November saw a reasonably strong rebound in both production and dispatch following the prolonged monsoon, but in both cases this was insufficient to reverse the overall slide in the 12-month moving averages. The latest (October) figures for dispatch to the power and non-power sectors showed that the former, though recovering in September, still has a downward trend when seasonal effects are removed (12 month moving averages).
Despite poor weather, the subdued generation from coal has allowed rapid re-stocking of power plants, currently at over 25 million tonnes. The speed with which the early re-stocking rate has climbed from the annual low is the most rapid in the last six years. On the last day of November, the (21 day moving average) rate for the previous five years was in the range from 35,000 to 109,000 tonnes per day. This November 30th, that rate was standing at over 220,000 tonnes per day.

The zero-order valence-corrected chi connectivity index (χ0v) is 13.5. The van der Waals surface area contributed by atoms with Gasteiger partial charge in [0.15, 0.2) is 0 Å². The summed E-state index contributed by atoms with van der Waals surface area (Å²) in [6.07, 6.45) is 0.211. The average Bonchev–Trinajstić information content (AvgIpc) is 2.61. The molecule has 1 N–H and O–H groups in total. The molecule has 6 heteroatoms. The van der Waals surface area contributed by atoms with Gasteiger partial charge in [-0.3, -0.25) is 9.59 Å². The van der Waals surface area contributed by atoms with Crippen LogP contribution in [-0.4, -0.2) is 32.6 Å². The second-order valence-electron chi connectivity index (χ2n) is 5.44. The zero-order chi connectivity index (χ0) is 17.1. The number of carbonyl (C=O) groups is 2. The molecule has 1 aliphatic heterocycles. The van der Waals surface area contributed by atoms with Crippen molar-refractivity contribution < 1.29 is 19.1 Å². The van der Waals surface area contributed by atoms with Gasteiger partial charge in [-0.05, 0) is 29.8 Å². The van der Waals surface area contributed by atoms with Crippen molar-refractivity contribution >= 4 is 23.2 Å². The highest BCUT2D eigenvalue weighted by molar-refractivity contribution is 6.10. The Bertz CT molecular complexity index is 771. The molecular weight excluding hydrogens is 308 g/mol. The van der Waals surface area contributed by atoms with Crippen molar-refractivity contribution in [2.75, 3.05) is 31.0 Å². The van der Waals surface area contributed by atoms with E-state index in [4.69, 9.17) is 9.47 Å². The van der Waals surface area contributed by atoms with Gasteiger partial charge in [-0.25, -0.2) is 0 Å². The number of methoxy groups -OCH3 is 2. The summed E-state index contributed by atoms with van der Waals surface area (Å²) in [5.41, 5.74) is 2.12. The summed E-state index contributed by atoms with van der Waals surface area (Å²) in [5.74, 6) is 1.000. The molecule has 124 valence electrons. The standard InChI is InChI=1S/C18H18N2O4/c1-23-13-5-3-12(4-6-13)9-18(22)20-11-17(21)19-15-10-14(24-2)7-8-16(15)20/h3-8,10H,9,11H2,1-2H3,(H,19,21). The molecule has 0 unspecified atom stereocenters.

As a result, very few plants are reported as having critically low stocks.
India’s total coal stocks are heading up and are higher than recent years other than 2015 and 2016. The lower level of stocks at the pithead and increased quantity held at power plants is a continuing feature of this year’s profile.
The most striking aspect of India’s current coal situation is the drop in coal burned for power, which has led not only to a low for the month and for the financial year to date, but for the whole 12 month period to the end of October relative to the previous year.
The regression line for the 12-month moving average data to December 2018 is extended below, to highlight the extent of this decline from trend growth.
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